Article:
I cannot speak of consistency without mentioning what a huge impact Vince Fedele's Extract Mojo refractometer has had on our coffee program. A refractometer measures total dissolved solids in your coffee so that you can determine at what percentage you are extracting your coffee. I won't go into detail here but it's a game changer, trust me. When I met my biggest coffee mentor and now friend Scott Rao back in 2009 I asked him how he felt about the Extract Mojo. His response was "You should buy one today." I did and we became the first shop in NYC to use one. For this I was chastised by my friends in the business. They would come to the shop, see me use it make some smart ass remark and laugh. I would just smile and laugh on the inside. Within a couple of years they all bought one, every single one of them. He who laughs last...
In 2010 we rented the storefront next door and expanded the shop. Now having both storefronts we tripled in size. I'll never forget the night we knocked down the wall that divided the spaces. We had 20+ workers including staff work through the night so that we could finish it and not have to close. It was unbelievable!
The original space is now an in house bakery and a lap top room. I love seeing people work on their computers while watching the bakers whip up delicious pastries through a plexi glass wall.
In 2012 we opened our second espresso bar, this one on the corner of Kent Ave and North 6th street in Williamsburg. It is one block from Smorgasburg and one block from the East River Water Ferry. It has the same concept, amazing coffee and fresh baked goods made in house.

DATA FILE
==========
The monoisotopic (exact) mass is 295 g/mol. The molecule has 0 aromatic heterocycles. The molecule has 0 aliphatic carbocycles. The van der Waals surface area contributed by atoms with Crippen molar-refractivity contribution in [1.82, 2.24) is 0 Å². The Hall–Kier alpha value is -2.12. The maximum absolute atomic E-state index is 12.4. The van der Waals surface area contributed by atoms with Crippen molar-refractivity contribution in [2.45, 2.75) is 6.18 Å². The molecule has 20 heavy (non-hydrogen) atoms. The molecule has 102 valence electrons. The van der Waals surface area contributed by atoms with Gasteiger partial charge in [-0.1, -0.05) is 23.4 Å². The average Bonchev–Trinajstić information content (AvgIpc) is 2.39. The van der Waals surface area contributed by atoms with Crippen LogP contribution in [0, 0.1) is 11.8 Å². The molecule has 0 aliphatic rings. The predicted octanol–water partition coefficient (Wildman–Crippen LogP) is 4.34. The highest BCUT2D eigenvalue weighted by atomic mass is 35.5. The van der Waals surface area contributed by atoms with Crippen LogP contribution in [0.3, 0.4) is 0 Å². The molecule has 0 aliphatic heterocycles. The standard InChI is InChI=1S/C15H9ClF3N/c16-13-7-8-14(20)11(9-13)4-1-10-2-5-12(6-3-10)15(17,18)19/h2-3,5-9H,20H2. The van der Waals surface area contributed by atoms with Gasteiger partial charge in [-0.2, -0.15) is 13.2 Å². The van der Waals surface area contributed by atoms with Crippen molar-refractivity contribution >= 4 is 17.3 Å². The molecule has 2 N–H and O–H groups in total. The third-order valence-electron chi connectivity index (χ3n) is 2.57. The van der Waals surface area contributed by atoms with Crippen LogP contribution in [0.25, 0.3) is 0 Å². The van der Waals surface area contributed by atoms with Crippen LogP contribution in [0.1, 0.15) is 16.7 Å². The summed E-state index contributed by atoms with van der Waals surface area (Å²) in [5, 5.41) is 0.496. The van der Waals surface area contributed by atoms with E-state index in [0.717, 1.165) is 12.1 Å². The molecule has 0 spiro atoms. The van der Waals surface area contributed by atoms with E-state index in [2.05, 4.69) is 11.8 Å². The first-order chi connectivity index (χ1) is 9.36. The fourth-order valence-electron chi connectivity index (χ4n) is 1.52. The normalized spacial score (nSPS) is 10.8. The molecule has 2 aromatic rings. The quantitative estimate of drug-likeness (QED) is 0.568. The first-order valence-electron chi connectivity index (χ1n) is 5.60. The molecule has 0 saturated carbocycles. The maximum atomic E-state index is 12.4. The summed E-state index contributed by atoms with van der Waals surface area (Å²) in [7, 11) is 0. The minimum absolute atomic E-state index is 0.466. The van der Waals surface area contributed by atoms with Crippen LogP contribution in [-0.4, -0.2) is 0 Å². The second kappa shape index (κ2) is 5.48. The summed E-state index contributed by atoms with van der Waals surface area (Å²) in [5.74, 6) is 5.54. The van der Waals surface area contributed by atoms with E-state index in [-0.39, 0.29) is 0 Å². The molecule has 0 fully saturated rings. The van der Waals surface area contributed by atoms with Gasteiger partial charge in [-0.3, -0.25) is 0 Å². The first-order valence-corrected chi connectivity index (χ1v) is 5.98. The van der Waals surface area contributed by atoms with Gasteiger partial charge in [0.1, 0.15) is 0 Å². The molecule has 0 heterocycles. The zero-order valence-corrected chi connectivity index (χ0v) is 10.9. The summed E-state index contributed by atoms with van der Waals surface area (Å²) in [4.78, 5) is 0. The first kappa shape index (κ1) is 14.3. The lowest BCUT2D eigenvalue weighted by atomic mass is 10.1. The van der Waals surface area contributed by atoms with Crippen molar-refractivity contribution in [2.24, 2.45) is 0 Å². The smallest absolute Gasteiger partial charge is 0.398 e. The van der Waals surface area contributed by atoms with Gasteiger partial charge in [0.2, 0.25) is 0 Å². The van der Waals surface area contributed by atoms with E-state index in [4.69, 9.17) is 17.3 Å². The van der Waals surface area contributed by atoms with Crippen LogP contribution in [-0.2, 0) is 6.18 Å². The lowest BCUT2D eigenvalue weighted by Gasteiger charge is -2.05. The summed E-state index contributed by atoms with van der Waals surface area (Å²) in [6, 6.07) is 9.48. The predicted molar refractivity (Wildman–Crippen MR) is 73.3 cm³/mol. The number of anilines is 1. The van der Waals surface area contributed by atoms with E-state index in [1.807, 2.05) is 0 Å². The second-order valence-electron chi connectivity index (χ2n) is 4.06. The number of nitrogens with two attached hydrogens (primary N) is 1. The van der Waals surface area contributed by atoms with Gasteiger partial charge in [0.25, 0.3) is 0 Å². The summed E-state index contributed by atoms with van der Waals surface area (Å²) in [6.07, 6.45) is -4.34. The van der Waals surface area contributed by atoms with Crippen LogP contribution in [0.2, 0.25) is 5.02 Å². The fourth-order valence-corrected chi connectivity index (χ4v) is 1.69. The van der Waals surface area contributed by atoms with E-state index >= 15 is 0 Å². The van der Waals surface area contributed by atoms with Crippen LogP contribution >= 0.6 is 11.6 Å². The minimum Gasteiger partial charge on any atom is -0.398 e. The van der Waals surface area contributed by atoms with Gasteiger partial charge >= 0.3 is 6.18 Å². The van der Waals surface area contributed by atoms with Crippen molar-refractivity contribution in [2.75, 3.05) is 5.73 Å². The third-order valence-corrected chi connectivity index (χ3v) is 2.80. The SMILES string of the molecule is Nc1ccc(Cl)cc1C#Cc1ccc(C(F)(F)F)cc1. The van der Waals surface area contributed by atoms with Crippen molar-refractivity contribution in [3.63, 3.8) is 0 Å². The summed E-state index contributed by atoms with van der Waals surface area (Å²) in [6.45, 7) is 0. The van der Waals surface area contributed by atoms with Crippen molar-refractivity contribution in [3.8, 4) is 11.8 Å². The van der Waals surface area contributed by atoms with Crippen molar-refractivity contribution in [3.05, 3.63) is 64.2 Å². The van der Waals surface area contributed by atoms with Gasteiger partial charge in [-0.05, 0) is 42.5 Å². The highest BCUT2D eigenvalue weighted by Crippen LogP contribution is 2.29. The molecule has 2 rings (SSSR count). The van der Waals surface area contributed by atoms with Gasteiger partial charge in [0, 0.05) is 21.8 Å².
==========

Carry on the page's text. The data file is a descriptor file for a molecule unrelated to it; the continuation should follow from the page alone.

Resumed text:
In 2013 we opened our third shop on Center Blvd in Long Island City, surrounded by high-rise buildings with views of Manhattan. Across the street is the famous Pepsi Cola sign, Gantry State Park, a new city park and the East River Water Ferry. You can actually take the ferry right to our shop in Williamsburg. Pretty cool right?
The shop on Center Blvd is quite different. We are an espresso bar with in house baked goods by day but starting at 6pm we convert to a cocktail bar that serves food. Wanting to keep our standard of excellence we hired Rich Boccato of Dutch Kills as a consultant to design our bar menu and train staff. For our food program we hired LIC resident Chef Dave Martin a finalist on Top Chef as a consultant to design our menu and train staff.
Some news I should share is that half way through 2013 I bought out my partner and dear friend Al Arundel. I will always remember all the great things we did together and all that he meant to Sweetleaf. It was an amicable departure and we remain close friends.
What lies ahead in 2014? Well, we are in the infancy stages of roasting. At the moment I am roasting at a secret location in Brooklyn. Scott Rao is consulting me and I expect by summer to have the Sweetleaf roastery open. Where? Where else, Queens!